In a previous post, Evaluating the Industry Canada CASL regulations: why they are needed, I suggested that close scrutiny needs to be given to Industry Canada’s new draft Electronic Commerce Protection Regulations. CASL’s “ban all” structure makes it imperative that regulations be adopted to ensure that the goal’s of Canada’s new anti-spam/anti-malware/spyware law (CASL) are met. Their adequacy and appropriateness should be measured against these and other generally recognized objectives. In this post I propose to lay out the framework for assessing the regulations.

CRTC guidance on interpreting its CASL regulations and guidelines at the IT-Can/TCLG meeting

January 15th, 2013

Lynne Perrault, and Ryan Caron of the CRTC gave a talk to members of IT-Can and the Toronto Computer Lawyers Group on the CRTC regulations and guidelines related to CASL. Kelly Anne Smith of the CRTC joined by phone. (I summarized these documents in a blog post, CRTC Issues CASL (Canada’s Anti-Spam Law) Guidelines, background and commentary.) The slides presented at the meeting are set out below.

The following are some highlights from the talk and the Q & A that followed. Note, some of the remarks were also made at an earlier talk to ITAC members that I reported on in a previous blog post, CRTC clarifies questions about CASL.

CRTC clarifies questions about CASL

December 11th, 2012

Earlier today, Andrea Rosen, Chief Compliance and Enforcement Officer at the CRTC and Lynne Perrault, Director – Electronic Commerce Enforcement Division, Compliance and Enforcement Sector of the CRTC, gave a talk to the ITAC Legal Affairs Forum in Toronto. The subject was the Commission’s plans for enforcement of CASL. Ryan Caron, manager of e-commerce enforcement from the CRTC participated by phone.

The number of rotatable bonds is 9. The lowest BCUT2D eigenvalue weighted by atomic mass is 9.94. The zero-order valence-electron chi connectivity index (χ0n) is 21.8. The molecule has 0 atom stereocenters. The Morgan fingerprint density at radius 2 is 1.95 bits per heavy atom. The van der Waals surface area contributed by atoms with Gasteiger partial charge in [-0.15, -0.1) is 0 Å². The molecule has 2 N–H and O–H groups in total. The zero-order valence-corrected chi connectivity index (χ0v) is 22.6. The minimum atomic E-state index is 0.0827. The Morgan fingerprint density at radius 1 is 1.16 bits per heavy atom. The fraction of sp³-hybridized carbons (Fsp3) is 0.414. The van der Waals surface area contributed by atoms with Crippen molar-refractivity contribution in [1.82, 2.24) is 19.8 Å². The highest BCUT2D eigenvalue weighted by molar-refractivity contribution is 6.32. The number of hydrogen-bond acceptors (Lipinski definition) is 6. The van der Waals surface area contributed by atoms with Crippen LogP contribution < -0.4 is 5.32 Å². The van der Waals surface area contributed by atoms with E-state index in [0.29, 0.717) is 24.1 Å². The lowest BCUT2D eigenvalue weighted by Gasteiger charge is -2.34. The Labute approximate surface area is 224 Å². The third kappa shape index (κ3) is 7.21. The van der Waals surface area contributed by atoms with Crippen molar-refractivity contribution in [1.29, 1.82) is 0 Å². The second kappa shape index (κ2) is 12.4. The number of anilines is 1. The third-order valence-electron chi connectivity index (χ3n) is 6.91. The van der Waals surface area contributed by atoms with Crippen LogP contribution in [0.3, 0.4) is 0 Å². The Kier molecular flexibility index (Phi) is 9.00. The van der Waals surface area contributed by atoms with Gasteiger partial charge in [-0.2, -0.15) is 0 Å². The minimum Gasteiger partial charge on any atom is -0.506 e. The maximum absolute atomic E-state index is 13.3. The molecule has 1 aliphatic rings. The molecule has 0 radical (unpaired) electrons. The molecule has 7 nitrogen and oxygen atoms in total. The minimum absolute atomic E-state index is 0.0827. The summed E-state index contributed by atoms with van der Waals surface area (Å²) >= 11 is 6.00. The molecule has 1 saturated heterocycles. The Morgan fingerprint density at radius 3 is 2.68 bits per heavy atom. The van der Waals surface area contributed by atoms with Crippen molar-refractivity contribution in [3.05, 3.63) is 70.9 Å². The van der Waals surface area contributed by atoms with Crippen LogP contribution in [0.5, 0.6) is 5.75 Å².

The following are some highlights from the talk.

  • The CRTC has hired staff and has the capability to engage in computer forensics and cyber investigations. It is establishing a lab to aid in enforcement. The SPAM reporting centre will also be run out of the CRTC.

CRTC Issues CASL (Canada’s Anti-Spam Law) Guidelines, background and commentary

October 16th, 2012

Last week the CRTC released its first two “information bulletins” intended to help businesses in interpreting CASL and the CRTC’s regulations under CASL. While certain of the Commission’s interpretations are helpful, some are troublesome as they would impose new requirements not contemplated either by the statute or the CRTC’s own regulations. They would necessitate costly compliance, which would particularly affect small and medium-sized businesses and mobile digital commerce.

Under the Commission’s interpretation of its regulations and the related provisions of CASL, among other things:

  • Users should be given the opportunity to unsubscribe from all messages from the sender, not merely CEMs.

New CASL regulations coming but will they fall short?

May 22nd, 2012

Andy Kaplan-Myrth of Industry Canada spoke last week at a well-attended joint meeting of the Toronto Computer Lawyer’s Group and the CBA on Canada’s new anti-spam/spyware law (CASL). Specifically he talked about the upcoming revised Industry Canada regulations. Andy is a policy analyst with IC and is one of the people in charge of producing these regulations.

Here is a short summary of what was discussed from notes taken by James Gannon. One caveat, any questions that Andy answered related to interpretation of the statute were his personal opinion and not those of Industry Canada or the CRTC.

Timing: